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Title: Georges Roualt's modernism and the question of materiality
Author: Johnson, Jennifer
ISNI:       0000 0004 6061 1508
Awarding Body: University of Oxford
Current Institution: University of Oxford
Date of Award: 2014
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The central concern of my thesis is to bring into focus the problematic relation between Georges Rouault's (1871-1958) pictorial vocabulary and his subject matter: on the one hand, abstract mark-making and on the other, a refusal to cede to abstraction or formalism through an insistence that these marks remain yoked to representation. The result is an examination a way of painting that embraces its state of uncertainty, which interrogates its own construction, and strains against the very materiality it simultaneously celebrates. Chapter one traces the critical reaction to Rouault's painting in the early years of the twentieth century, which was at best mystification, and at worst, disgust. This chapter also analyses the thick painterly terms of these paintings and their resistance to conventional meaning, arguing that there are parallels between Rouault's project and contemporary experimental forms of art and literature within modernism. Chapter two continues this exploration, attending to the various relationships between surface and depth that are interrogated by Rouault's canvases. These relationships reveal the deep philosophical and theological questions at stake Rouault's painting. Chapter three explores a theological reading of Rouault's work beginning with the aesthetics of his associate, the French Catholic philosopher, Jacques Maritain - a reading that shows how painting can be true to its material conditions and strain towards a higher, albeit obscure, form of knowledge. Against this, the last chapter argues that the paintings also support the possibility of a bleaker world-view, aligned with Dostoyevsky's kenotic theology, in which matter potentially overwhelms the possibility of transcendental meaning. In conclusion, I argue that Rouault's painting interrogates the vocabulary of modernism and presents the 'fallen' or 'wounded' state of a painting that acknowledges its material conditions.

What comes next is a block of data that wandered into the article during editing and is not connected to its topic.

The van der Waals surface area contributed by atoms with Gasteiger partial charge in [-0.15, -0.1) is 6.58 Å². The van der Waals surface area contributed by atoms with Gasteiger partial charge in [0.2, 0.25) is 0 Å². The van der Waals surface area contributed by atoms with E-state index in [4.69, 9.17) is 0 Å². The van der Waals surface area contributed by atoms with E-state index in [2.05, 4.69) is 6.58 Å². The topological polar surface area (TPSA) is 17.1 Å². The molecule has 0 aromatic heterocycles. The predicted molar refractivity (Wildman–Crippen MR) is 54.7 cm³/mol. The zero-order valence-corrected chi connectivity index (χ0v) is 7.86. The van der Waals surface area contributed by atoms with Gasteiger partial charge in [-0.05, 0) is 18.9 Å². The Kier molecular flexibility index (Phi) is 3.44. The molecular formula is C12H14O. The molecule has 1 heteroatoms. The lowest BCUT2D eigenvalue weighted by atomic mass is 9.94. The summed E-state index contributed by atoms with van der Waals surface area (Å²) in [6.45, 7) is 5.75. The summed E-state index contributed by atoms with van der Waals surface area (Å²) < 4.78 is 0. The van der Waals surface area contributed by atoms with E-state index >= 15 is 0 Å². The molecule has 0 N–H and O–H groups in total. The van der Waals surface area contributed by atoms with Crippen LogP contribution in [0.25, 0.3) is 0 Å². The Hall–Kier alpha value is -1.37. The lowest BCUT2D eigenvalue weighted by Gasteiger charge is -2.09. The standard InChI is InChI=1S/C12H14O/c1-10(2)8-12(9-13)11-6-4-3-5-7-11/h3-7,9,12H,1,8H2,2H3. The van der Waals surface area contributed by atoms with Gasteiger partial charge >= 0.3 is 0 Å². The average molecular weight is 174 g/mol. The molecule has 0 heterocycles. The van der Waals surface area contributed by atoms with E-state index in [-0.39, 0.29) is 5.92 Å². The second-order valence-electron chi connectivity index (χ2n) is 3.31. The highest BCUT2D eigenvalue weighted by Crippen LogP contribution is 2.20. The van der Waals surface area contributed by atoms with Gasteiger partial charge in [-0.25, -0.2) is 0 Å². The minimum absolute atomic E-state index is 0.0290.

Supervisor: Wright, Alistair Sponsor: Not available
Qualification Name: Thesis (Ph.D.) Qualification Level: Doctoral
EThOS ID:  DOI: Not available
Keywords: Modernism (Aesthetics)